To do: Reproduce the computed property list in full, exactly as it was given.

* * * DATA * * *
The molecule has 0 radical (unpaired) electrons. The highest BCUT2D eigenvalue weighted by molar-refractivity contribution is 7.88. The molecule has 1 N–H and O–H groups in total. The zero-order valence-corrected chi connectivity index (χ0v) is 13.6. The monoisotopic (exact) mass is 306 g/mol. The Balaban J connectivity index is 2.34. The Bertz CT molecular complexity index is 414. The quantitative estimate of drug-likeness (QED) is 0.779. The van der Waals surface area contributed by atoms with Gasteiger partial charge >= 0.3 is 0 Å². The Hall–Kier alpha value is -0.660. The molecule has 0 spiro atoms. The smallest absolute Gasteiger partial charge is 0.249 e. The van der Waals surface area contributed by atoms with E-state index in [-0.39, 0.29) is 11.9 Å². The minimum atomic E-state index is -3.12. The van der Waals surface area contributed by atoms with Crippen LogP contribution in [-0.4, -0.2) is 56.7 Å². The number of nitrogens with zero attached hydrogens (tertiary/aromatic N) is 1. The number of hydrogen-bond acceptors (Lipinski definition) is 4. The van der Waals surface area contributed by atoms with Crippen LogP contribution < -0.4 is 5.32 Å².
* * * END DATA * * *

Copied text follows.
The molecule has 0 radical (unpaired) electrons. The highest BCUT2D eigenvalue weighted by molar-refractivity contribution is 7.88. The molecule has 1 N–H and O–H groups in total. The zero-order valence-corrected chi connectivity index (χ0v) is 13.6. The monoisotopic (exact) mass is 306 g/mol. The Balaban J connectivity index is 2.34. The Bertz CT molecular complexity index is 414. The quantitative estimate of drug-likeness (QED) is 0.779. The van der Waals surface area contributed by atoms with Gasteiger partial charge >= 0.3 is 0 Å². The Hall–Kier alpha value is -0.660. The molecule has 0 spiro atoms. The smallest absolute Gasteiger partial charge is 0.249 e. The van der Waals surface area contributed by atoms with E-state index in [-0.39, 0.29) is 11.9 Å². The minimum atomic E-state index is -3.12. The van der Waals surface area contributed by atoms with Crippen LogP contribution in [-0.4, -0.2) is 56.7 Å². The number of nitrogens with zero attached hydrogens (tertiary/aromatic N) is 1. The number of hydrogen-bond acceptors (Lipinski definition) is 4. The van der Waals surface area contributed by atoms with Crippen LogP contribution < -0.4 is 5.32 Å².